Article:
The Flapper Era
The Flapper Era began during World War I. Liberal beliefs were forming, sparking a new age of living free, dressing provocative and drinking excessively. A flapper girl is defined as a "the tough-talking party girl with bobbed hair, a spangled headband and a shocking disdain for propriety" (Dangerous 1). The name derived from the idea of young women spreading their wings learning how to take flight. Other theories suggest that the title came from pigtailed girls with their hair flapping on their back. Flapper girls originally had a derogatory reputation in society as being a prostitute, but eventually the name evolved to describe a lively young teenager. However, flapper girls did have a reputation for fast living. The Flapper Era was a time that "inaugurated a revolutionary change in sexual manners and morals still constitutes an enduring stereotypes and a "new freedom" for the American girl" (McGovern 1). They were independent young women who traveled to jazz clubs at night where they would dance provocatively, smoke cigarettes and date indefinitely. One of the main differences of these women is their consumption of alcohol during the Prohibition. Here is a video that gives an accurate representation of these flapper girls in their element:
The Prohibition created a culture that would force society to drink in secret. People would go to a Speakeasy to drink and dance to jazz. Flapper girls would particular favor this synchronized music of the "Jazz Age". This music was mostly accredited to African American culture and traditions. The 1920's youth was highly influenced by this style that encouraged rebellion. With this new music came new moves. Dances such as the "Charleston" and the "Turkey Trot" as well as the tango and slow waltz became popular. Examples of the dances are below:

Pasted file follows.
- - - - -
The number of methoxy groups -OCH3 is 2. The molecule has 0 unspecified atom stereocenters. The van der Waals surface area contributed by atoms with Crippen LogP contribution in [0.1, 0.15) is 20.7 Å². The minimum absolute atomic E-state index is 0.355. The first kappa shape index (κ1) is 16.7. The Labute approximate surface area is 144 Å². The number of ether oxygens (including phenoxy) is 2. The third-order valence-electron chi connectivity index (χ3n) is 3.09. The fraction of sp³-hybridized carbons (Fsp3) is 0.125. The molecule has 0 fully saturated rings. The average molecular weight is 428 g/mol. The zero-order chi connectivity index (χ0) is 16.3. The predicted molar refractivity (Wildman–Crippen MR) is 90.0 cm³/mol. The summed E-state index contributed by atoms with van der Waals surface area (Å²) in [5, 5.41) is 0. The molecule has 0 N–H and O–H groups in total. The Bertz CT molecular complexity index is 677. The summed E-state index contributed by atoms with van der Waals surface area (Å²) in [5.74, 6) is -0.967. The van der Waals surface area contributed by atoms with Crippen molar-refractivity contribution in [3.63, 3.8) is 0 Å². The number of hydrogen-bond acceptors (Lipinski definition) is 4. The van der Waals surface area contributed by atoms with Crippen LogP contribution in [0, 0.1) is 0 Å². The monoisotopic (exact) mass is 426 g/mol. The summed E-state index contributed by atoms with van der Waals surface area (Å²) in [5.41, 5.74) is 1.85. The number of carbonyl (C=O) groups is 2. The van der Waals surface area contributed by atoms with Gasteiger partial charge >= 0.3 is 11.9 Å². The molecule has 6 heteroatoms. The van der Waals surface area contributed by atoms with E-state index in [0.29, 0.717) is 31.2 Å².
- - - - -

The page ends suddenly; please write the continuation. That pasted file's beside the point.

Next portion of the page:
The Flapper Era, however, did not survive the Wall Street Crash of 1929 and quickly ended due to The Great Depression. This time of scandalous dressing and luxurious living came to a close and the hard knox were under way.
"Dance in the Jazz Age." Dance in the Jazz Age. N.p., n.d. Web. 19 Nov. 2012. <http://socialdance.stanford.edu/syllabi/jazz_age.htm>.
"Dangerous And Funny: She's Still A Flapper." Review. (n.d.): n. pag. Academic Search Complete. Web. 18 Nov. 2012. <http:/http://lib-ezproxy.tamu.edu:2048/login?url=http://search.proquest.com/docview/1015212891?accountid=7082>.
McGovern, James R. "The American Woman: Pre-World War I Manners and Freedom." Journal of American History (n.d.): n. pag. Web. 19 Nov. 2012.
YouTube. Dir. Aaron1912. YouTube. YouTube, 06 Nov. 2008. Web. 19 Nov. 2012. <http://www.youtube.com/watch?v=5DMTWCSU5a8>.